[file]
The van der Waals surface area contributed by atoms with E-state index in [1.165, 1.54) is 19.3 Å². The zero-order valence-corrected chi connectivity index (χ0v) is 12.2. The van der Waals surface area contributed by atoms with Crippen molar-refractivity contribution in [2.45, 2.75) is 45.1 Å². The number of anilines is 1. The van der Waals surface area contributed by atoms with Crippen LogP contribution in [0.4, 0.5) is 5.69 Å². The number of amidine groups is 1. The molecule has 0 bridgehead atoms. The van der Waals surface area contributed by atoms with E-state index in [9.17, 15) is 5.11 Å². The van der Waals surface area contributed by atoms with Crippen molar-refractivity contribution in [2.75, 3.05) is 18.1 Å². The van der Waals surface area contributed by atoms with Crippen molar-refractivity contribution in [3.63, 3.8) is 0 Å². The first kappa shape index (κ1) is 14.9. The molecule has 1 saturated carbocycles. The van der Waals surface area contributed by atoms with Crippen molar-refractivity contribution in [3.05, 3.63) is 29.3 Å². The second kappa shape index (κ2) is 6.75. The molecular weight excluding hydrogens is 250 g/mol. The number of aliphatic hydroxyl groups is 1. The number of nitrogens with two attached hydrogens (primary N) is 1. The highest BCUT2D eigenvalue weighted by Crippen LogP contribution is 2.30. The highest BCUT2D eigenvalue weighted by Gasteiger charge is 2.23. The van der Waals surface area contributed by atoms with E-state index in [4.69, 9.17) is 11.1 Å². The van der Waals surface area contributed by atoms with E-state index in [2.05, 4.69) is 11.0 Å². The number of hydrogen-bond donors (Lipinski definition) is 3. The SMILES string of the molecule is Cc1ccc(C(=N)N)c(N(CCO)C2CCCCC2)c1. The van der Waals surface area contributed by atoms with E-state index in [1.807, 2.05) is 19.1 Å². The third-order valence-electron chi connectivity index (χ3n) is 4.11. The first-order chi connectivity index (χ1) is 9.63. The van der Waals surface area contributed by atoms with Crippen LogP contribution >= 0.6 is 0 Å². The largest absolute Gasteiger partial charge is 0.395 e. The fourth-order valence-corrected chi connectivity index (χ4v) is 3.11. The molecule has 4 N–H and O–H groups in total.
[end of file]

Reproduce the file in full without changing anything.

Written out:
The van der Waals surface area contributed by atoms with E-state index in [1.165, 1.54) is 19.3 Å². The zero-order valence-corrected chi connectivity index (χ0v) is 12.2. The van der Waals surface area contributed by atoms with Crippen molar-refractivity contribution in [2.45, 2.75) is 45.1 Å². The number of anilines is 1. The van der Waals surface area contributed by atoms with Crippen LogP contribution in [0.4, 0.5) is 5.69 Å². The number of amidine groups is 1. The molecule has 0 bridgehead atoms. The van der Waals surface area contributed by atoms with E-state index in [9.17, 15) is 5.11 Å². The van der Waals surface area contributed by atoms with Crippen molar-refractivity contribution in [2.75, 3.05) is 18.1 Å². The van der Waals surface area contributed by atoms with Crippen molar-refractivity contribution in [3.63, 3.8) is 0 Å². The first kappa shape index (κ1) is 14.9. The molecule has 1 saturated carbocycles. The van der Waals surface area contributed by atoms with Crippen molar-refractivity contribution in [3.05, 3.63) is 29.3 Å². The second kappa shape index (κ2) is 6.75. The molecular weight excluding hydrogens is 250 g/mol. The number of aliphatic hydroxyl groups is 1. The number of nitrogens with two attached hydrogens (primary N) is 1. The highest BCUT2D eigenvalue weighted by Crippen LogP contribution is 2.30. The highest BCUT2D eigenvalue weighted by Gasteiger charge is 2.23. The van der Waals surface area contributed by atoms with E-state index in [4.69, 9.17) is 11.1 Å². The van der Waals surface area contributed by atoms with E-state index in [2.05, 4.69) is 11.0 Å². The number of hydrogen-bond donors (Lipinski definition) is 3. The SMILES string of the molecule is Cc1ccc(C(=N)N)c(N(CCO)C2CCCCC2)c1. The van der Waals surface area contributed by atoms with E-state index in [1.807, 2.05) is 19.1 Å². The third-order valence-electron chi connectivity index (χ3n) is 4.11. The first-order chi connectivity index (χ1) is 9.63. The van der Waals surface area contributed by atoms with Crippen LogP contribution >= 0.6 is 0 Å². The largest absolute Gasteiger partial charge is 0.395 e. The fourth-order valence-corrected chi connectivity index (χ4v) is 3.11. The molecule has 4 N–H and O–H groups in total.